When Todd Eberwine announced that he was planning to leave Dive House Union several months back, jaws dropped on the local music scene.
DHU, as its plentiful fan base is fond of calling it, was one of the most successful bands on our independent music circuit. The group crafted a fiery blend of soul, R&B, gospel, blues, and funk that left plentiful space for wild flights of improvisational fancy.
Eberwine and co-guitarist/vocalist David Michael Miller provided incendiary guitar playing to a mix bolstered by the talents of keyboardist Tom Scime, bassist Dave Herr, drummer Shannon Street, and saxophonist Barry Arbogast – virtuosos all, but even more significantly, a group of musicians that offered every indication that they had been born to make music together.
DHU plowed its own furrow through the Western New York music scene, mostly through performances that felt more like major concerts than simply local bar gigs, but also by insisting on doing things in its own way. If that meant recording a live album at Kleinhans; booking the Aurora Theatre for a full-blown, ticketed concert event and recording the whole thing; or gathering self-generated finances together in order to purchase a building in Tonawanda and converting it into a rehearsal space/studio/live concert venue – dubbed The Strand, by the time Eberwine announced his departure from the ranks, the venue had hosted several DHU & Friends-styled shows – then the guys in the band were game, and seemed to be unified in their sense of purpose.
So Eberwine’s departure came as a shock.
Why would Eberwine leave a successful band at the top of its game?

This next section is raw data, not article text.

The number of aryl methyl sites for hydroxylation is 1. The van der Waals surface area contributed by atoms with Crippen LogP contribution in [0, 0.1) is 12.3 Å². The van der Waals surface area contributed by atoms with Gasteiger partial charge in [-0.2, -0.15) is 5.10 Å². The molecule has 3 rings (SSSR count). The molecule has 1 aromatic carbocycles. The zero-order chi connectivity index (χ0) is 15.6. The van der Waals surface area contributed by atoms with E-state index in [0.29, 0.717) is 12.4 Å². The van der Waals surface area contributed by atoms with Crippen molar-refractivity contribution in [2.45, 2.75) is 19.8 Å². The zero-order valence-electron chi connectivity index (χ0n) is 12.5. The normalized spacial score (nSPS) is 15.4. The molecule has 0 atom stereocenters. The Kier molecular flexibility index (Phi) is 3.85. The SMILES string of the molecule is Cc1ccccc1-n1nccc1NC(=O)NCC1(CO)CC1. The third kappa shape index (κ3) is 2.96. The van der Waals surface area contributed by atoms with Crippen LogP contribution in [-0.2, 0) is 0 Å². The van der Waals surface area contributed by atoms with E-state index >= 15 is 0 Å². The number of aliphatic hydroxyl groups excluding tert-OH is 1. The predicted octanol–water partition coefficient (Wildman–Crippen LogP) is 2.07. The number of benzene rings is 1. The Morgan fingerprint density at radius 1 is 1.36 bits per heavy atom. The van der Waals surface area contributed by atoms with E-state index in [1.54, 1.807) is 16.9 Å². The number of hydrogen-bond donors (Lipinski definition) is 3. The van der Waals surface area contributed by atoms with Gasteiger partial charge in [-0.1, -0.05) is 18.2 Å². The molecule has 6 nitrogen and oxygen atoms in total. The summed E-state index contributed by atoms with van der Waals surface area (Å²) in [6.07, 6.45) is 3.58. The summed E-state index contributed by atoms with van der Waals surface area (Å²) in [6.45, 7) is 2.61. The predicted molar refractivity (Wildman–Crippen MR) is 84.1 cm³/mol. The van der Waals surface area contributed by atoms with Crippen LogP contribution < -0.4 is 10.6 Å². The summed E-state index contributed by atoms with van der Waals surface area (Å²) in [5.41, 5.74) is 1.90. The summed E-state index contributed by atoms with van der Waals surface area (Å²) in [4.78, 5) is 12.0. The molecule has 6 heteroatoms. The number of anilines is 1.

For the answer, one needs to look to India, birthplace of a form of music known as Kirtan. Based on chanting, and rooted in Sanskrit writings, the form blurs the line between “performer” and “audience member” by directly involving attendees in the performance itself. A mantra is introduced by the singer/musician – or Wallah in Kirtan’s parlance – and then the audience sings that mantra in a call-and-response fashion.
More than simply an idiomatic musical exercise, Kirtan is designed to calm, much more than to incite. Most popular music celebrates the ego, but Kirtan’s goal is to provide a sense of calm by urging both performers and listeners to transcend the ego.
It might be surprising to fans of DHU’s soulful body-slam of a sound – or to anyone who has witnessed Eberwine’s gut-punching, deeply emotive blues-based guitar playing – that it was to Kirtan that Eberwine turned in order to deal with what he said was an incredibly difficult personal decision.
On Friday, Eberwine was joined by friends – including DHU’s Miller – for a Kirtan performance to celebrate the release of his first post-DHU album, “A Cry Out Loud.” Following the event, which took place at Shakti Yoga on Grant Street, I spoke to him regarding life in his post-Dive House Union world.
Miers: Can you discuss the genesis of “A Cry Out Loud”?
Eberwine: This record came about because I couldn’t be musically idle after leaving Dive House Union and needing time away from “the scene.” A “home recording” began, if you will.
The title of the record is significant to the way I felt right around the time of the departure from DHU. I was finally – and out loud – letting the small world around me know I was desperately seeking something to fill a void and I was surrendering to that need through self-reflection and hopefully, ultimately, moving toward self-improvement. Kirtan was an easy vehicle for the ride ahead and also seemed to mirror the ‘cry out loud’ concept, as the music is primarily repetition of Sanskrit mantras.